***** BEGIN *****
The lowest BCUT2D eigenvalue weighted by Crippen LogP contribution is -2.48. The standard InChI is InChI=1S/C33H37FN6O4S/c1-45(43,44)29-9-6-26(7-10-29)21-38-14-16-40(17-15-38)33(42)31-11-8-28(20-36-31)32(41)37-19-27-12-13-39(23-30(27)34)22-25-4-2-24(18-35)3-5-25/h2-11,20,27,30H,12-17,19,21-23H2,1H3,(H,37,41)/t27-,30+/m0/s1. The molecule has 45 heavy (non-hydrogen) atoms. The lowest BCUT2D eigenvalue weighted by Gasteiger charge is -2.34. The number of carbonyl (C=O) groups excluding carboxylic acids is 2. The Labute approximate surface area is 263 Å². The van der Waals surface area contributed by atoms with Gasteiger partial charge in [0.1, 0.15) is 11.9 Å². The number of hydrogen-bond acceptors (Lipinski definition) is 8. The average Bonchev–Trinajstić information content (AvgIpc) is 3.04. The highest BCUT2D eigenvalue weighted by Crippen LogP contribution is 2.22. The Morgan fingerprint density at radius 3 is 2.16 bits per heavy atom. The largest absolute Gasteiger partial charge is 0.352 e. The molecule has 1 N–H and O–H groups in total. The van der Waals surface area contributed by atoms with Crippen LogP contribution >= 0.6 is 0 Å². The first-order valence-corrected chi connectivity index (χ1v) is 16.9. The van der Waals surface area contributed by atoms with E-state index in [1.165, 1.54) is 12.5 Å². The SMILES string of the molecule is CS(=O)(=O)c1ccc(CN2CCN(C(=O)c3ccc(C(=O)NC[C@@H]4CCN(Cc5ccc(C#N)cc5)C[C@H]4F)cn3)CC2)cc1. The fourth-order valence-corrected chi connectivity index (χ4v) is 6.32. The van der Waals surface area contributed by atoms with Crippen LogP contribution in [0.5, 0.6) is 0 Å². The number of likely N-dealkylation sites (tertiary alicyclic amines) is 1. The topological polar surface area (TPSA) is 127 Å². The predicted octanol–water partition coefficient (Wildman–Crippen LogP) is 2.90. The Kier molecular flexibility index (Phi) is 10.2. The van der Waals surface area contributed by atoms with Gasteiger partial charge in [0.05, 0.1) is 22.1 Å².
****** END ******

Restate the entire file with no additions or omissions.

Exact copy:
The lowest BCUT2D eigenvalue weighted by Crippen LogP contribution is -2.48. The standard InChI is InChI=1S/C33H37FN6O4S/c1-45(43,44)29-9-6-26(7-10-29)21-38-14-16-40(17-15-38)33(42)31-11-8-28(20-36-31)32(41)37-19-27-12-13-39(23-30(27)34)22-25-4-2-24(18-35)3-5-25/h2-11,20,27,30H,12-17,19,21-23H2,1H3,(H,37,41)/t27-,30+/m0/s1. The molecule has 45 heavy (non-hydrogen) atoms. The lowest BCUT2D eigenvalue weighted by Gasteiger charge is -2.34. The number of carbonyl (C=O) groups excluding carboxylic acids is 2. The Labute approximate surface area is 263 Å². The van der Waals surface area contributed by atoms with Gasteiger partial charge in [0.1, 0.15) is 11.9 Å². The number of hydrogen-bond acceptors (Lipinski definition) is 8. The average Bonchev–Trinajstić information content (AvgIpc) is 3.04. The highest BCUT2D eigenvalue weighted by Crippen LogP contribution is 2.22. The Morgan fingerprint density at radius 3 is 2.16 bits per heavy atom. The largest absolute Gasteiger partial charge is 0.352 e. The molecule has 1 N–H and O–H groups in total. The van der Waals surface area contributed by atoms with Crippen LogP contribution >= 0.6 is 0 Å². The first-order valence-corrected chi connectivity index (χ1v) is 16.9. The van der Waals surface area contributed by atoms with E-state index in [1.165, 1.54) is 12.5 Å². The SMILES string of the molecule is CS(=O)(=O)c1ccc(CN2CCN(C(=O)c3ccc(C(=O)NC[C@@H]4CCN(Cc5ccc(C#N)cc5)C[C@H]4F)cn3)CC2)cc1. The fourth-order valence-corrected chi connectivity index (χ4v) is 6.32. The van der Waals surface area contributed by atoms with Crippen LogP contribution in [0.5, 0.6) is 0 Å². The number of likely N-dealkylation sites (tertiary alicyclic amines) is 1. The topological polar surface area (TPSA) is 127 Å². The predicted octanol–water partition coefficient (Wildman–Crippen LogP) is 2.90. The Kier molecular flexibility index (Phi) is 10.2. The van der Waals surface area contributed by atoms with Gasteiger partial charge in [0.05, 0.1) is 22.1 Å².